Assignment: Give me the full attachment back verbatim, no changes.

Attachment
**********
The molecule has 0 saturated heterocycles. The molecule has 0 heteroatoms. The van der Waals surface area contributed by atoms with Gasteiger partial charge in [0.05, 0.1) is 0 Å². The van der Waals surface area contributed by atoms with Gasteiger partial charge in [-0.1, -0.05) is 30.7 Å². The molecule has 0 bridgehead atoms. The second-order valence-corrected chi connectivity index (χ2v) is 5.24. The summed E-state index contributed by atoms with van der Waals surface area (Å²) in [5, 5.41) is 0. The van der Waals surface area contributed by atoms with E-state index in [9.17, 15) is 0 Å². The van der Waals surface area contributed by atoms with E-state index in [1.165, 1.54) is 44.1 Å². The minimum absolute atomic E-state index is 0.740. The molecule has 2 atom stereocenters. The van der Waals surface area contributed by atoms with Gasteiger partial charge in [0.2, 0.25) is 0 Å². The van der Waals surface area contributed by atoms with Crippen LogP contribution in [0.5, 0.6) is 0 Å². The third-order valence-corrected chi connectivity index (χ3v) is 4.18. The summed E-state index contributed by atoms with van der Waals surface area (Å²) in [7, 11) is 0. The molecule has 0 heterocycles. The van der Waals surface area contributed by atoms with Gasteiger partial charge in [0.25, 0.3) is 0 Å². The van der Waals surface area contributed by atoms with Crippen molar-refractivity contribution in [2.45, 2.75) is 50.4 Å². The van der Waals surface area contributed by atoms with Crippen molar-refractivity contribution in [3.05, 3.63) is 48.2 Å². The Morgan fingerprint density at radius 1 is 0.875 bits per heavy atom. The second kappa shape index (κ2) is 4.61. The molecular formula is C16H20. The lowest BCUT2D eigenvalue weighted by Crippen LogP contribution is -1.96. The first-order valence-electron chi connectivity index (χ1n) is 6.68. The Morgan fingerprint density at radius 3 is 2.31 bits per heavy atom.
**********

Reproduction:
The molecule has 0 saturated heterocycles. The molecule has 0 heteroatoms. The van der Waals surface area contributed by atoms with Gasteiger partial charge in [0.05, 0.1) is 0 Å². The van der Waals surface area contributed by atoms with Gasteiger partial charge in [-0.1, -0.05) is 30.7 Å². The molecule has 0 bridgehead atoms. The second-order valence-corrected chi connectivity index (χ2v) is 5.24. The summed E-state index contributed by atoms with van der Waals surface area (Å²) in [5, 5.41) is 0. The van der Waals surface area contributed by atoms with E-state index in [9.17, 15) is 0 Å². The van der Waals surface area contributed by atoms with E-state index in [1.165, 1.54) is 44.1 Å². The minimum absolute atomic E-state index is 0.740. The molecule has 2 atom stereocenters. The van der Waals surface area contributed by atoms with Gasteiger partial charge in [0.2, 0.25) is 0 Å². The van der Waals surface area contributed by atoms with Crippen LogP contribution in [0.5, 0.6) is 0 Å². The third-order valence-corrected chi connectivity index (χ3v) is 4.18. The summed E-state index contributed by atoms with van der Waals surface area (Å²) in [7, 11) is 0. The molecule has 0 heterocycles. The van der Waals surface area contributed by atoms with Gasteiger partial charge in [0.25, 0.3) is 0 Å². The van der Waals surface area contributed by atoms with Crippen molar-refractivity contribution in [2.45, 2.75) is 50.4 Å². The van der Waals surface area contributed by atoms with Crippen molar-refractivity contribution in [3.05, 3.63) is 48.2 Å². The Morgan fingerprint density at radius 1 is 0.875 bits per heavy atom. The second kappa shape index (κ2) is 4.61. The molecular formula is C16H20. The lowest BCUT2D eigenvalue weighted by Crippen LogP contribution is -1.96. The first-order valence-electron chi connectivity index (χ1n) is 6.68. The Morgan fingerprint density at radius 3 is 2.31 bits per heavy atom.